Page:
The most recent quarter has been a difficult one for merchants, mirroring much of what has been observed in the wider UK economy. House prices and property transactions are down against 2022 Q3, with the Bank of England increasing its interest rate to combat stubborn inflation.
Value growth is down by -3.3% in Q3 compared to 2022 Q3. While still in negative territory, this is an improvement from Q2 when value was down by -4.1%. Third quarter volumes were down by -10.5% using the same comparison, with price growth sitting at 8.0%. Price growth understandably remains a key topic for readership of this publication and is worth unpacking a bit more in the following paragraph.
Historically the average price growth has always been kept at a certain level due to a consistent product mix. Over the past year the contribution of Bricks and Blocks, which have a lower individual unit price, has reduced while there has been an increase in higher priced items such as Aggregates, Cement, Insulation, Plaster and Plasterboard. These higher priced items contribute enough volumes to the market, while also seeing better volume performance in the past year, to push up the average price. As a final point it’s also worth mentioning that most of these have already peaked by the first quarter of this year, so price growth should see a noticeable drop over the coming months.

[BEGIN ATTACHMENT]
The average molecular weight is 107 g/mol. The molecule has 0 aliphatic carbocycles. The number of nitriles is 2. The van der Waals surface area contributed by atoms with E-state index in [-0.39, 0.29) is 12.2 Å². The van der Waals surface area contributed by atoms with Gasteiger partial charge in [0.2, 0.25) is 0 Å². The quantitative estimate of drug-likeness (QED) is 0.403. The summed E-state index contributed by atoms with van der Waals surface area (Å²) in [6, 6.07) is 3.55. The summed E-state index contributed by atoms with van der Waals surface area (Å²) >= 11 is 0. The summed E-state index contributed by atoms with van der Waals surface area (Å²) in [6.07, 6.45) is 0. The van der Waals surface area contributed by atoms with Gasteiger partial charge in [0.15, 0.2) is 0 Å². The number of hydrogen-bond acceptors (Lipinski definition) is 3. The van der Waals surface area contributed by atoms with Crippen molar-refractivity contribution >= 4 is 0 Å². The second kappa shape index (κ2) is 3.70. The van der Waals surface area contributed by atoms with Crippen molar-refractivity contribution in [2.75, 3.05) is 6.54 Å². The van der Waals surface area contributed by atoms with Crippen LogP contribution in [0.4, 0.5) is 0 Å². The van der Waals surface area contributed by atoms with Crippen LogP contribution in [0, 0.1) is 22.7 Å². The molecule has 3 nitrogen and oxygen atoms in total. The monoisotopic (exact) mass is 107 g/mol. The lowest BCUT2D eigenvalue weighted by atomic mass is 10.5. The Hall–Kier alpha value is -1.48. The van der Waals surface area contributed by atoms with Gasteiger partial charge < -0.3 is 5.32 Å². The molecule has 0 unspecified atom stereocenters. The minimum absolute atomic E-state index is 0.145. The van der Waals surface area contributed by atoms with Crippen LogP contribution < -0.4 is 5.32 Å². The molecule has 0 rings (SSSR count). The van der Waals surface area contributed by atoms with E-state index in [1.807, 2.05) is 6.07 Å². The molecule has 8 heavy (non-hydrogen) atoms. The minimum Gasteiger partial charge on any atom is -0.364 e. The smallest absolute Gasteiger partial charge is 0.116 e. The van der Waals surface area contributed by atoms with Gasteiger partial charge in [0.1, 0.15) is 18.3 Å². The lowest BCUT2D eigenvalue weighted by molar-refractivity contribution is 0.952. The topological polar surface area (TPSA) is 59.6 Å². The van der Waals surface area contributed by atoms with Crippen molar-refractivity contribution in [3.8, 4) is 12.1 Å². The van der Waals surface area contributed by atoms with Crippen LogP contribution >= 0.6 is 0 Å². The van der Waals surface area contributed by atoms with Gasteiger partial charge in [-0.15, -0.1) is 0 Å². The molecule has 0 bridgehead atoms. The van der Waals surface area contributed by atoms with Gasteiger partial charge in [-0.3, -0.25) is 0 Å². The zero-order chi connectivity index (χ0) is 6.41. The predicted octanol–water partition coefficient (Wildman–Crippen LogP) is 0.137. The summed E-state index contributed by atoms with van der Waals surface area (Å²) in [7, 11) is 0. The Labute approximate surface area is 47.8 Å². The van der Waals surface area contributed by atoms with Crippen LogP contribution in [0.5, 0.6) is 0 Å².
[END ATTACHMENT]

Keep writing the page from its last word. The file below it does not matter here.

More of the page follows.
On a category level, Timber & Joinery has contributed most to the Q3 on Q3 decline, being down by -13.1%. Heavy Building Materials declined by -1.5%, while Landscaping was down by -7.0%. It’s interesting to note that all of the Lightside categories saw growth, which is reflective of the stronger performance of RMI in 2023. Decorating is up by 10.5%, Plumbing, Heating & Electrical by 9.1% and Tools by 9.0%. In most instances the value growth is mostly underlined by positive volume performance too, and price growth that is lower than the official UK inflation rate. This already shows some positivity in the market outside of the core categories.
The reality is that the fourth quarter will likely be difficult as the longer term problems associated with a cost-of-living crisis, inflationary pressures and mounting geopolitical issues continue to directly and indirectly affect new builds and project pipelines.